A great way to take one step at a time is to set a SMART (Specific, Measurable, Achievable, Relevant, Time-Bound) goal in the first place. Specific: what exact job will you be doing? Measurable: you will know you’ve achieved your goal when you have the job. Achievable: is this actually possible at this time? Are you qualified/prepared? Relevant: are you pursuing this new job for a purpose? Time-Bound: by when will you have achieved your goal? These aspects of the goal help you focus on your priorities, what you can achieve realistically, and where you’d like to be.
Changing your career is a big step, but it consists of a bunch of smaller steps. Staying focused on why you want to make that change and how you will be able to approach it will enable you to keep moving forward. As we enter mid-life, most of us still have decades left of work ahead of us. Do you want to spend the next several years of your life doing something that makes you feel defeated and drained, just because you’ve spent the last several years doing it? Or do you want to spend the next several years making the money you deserve; spending time how you want to; doing something that inspires you? The choice really is yours, and you are entitled to make that choice for yourself.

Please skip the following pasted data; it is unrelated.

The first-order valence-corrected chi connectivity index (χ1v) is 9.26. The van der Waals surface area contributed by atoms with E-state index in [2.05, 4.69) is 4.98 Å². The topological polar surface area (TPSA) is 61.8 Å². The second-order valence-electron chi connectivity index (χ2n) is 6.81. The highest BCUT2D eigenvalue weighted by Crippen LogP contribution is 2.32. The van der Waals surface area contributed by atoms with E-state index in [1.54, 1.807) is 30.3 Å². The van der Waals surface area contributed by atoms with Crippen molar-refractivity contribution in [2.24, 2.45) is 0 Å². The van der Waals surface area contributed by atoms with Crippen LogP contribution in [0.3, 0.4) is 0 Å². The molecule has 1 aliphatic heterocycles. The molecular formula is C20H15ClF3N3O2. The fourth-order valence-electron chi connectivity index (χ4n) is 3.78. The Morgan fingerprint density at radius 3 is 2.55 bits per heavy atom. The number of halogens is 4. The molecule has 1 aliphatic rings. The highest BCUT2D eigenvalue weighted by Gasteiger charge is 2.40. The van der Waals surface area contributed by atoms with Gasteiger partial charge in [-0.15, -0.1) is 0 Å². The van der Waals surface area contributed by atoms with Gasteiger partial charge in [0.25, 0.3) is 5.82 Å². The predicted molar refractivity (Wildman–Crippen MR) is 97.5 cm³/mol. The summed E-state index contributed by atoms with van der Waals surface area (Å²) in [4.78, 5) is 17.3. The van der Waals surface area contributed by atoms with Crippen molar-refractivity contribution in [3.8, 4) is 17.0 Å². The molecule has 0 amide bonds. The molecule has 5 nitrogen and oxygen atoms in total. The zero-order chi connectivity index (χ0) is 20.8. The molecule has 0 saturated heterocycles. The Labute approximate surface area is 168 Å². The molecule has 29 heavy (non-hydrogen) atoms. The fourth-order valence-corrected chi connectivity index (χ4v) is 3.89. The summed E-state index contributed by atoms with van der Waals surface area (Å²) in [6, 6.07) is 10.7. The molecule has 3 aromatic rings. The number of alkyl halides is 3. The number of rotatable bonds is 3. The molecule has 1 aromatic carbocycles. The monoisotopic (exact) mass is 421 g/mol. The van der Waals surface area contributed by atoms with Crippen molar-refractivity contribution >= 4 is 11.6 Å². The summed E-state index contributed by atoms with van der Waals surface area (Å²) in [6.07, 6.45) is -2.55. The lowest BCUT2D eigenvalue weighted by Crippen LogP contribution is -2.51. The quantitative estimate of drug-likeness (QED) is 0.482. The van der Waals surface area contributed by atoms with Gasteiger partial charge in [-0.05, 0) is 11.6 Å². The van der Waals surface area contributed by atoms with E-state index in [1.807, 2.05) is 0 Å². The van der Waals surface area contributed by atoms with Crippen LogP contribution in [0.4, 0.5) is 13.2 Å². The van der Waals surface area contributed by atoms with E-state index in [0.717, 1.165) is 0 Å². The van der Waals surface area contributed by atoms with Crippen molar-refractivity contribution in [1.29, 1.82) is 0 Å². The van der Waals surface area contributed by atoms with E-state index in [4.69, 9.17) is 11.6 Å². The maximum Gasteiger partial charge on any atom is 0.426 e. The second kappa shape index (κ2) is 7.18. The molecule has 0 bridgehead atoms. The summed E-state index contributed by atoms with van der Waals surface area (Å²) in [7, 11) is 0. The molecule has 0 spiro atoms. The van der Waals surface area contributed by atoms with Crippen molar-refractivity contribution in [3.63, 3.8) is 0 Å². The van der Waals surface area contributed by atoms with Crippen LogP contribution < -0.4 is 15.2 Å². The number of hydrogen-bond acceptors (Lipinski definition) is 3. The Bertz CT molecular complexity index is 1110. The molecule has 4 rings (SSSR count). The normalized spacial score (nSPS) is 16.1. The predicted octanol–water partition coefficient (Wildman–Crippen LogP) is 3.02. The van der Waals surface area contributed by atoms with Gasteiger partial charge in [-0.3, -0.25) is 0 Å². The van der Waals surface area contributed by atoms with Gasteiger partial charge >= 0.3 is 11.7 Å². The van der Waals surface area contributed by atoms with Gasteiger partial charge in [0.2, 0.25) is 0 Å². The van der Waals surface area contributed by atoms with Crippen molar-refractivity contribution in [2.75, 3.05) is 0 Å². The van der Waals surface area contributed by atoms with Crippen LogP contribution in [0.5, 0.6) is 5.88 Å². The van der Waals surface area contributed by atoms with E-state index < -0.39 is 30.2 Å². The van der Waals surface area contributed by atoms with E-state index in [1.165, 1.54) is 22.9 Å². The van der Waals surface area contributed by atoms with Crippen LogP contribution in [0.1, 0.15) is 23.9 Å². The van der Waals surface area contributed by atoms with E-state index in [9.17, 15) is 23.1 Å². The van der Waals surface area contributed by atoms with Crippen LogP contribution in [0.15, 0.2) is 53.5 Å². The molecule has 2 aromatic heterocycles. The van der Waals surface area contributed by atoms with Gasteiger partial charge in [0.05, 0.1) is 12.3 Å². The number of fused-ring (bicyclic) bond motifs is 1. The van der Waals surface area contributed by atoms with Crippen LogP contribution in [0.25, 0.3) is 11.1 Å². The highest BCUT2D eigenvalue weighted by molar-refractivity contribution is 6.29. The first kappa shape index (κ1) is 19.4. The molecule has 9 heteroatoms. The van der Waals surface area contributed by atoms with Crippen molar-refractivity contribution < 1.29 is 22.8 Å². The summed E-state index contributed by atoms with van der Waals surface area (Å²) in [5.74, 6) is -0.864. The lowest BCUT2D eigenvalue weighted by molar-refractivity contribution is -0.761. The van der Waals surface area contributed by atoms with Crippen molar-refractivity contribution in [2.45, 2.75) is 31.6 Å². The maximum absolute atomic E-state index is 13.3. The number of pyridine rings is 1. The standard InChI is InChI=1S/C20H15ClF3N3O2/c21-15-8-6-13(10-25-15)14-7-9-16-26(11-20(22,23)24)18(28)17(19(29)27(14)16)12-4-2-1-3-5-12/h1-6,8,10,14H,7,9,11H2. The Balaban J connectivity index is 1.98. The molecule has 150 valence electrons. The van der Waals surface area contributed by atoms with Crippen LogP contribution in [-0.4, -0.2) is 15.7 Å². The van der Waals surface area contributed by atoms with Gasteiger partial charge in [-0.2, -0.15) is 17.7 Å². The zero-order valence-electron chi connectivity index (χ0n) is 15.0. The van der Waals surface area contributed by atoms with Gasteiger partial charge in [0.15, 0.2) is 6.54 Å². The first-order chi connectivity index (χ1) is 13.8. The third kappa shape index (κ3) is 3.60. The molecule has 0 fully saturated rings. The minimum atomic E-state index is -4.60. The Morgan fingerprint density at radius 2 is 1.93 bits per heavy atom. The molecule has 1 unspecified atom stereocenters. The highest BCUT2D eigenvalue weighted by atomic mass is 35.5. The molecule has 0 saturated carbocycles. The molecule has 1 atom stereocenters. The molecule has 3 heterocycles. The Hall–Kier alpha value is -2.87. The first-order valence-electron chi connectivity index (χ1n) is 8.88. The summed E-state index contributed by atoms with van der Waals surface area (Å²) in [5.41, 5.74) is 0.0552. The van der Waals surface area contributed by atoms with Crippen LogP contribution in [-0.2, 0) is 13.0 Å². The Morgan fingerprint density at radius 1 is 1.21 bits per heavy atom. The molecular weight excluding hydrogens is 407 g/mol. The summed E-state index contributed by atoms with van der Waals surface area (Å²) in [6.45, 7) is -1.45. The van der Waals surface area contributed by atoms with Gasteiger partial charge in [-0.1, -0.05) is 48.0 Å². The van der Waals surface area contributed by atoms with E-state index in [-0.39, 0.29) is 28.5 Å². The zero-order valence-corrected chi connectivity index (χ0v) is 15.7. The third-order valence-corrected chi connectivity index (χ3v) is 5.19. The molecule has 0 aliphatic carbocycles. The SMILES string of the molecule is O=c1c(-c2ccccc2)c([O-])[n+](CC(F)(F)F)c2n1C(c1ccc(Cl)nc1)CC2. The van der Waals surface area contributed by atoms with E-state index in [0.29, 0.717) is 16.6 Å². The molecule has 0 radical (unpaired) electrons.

Here at Embracing You Therapy, we invite you to explore with us how life would be different if you had more control over your thoughts and emotions, and we invite you to consider that it is possible to accept things just as they are, embracing imperfections to create a gentler place for calm in your life.
Let’s learn what drives your unique perspective on anxiety and stress. Then, let’s find the tools-your unique tools that help you respond to life in a healthy, calm way. Contact us today for your complimentary 15-minute phone consultation with one our Client Care Coordinators.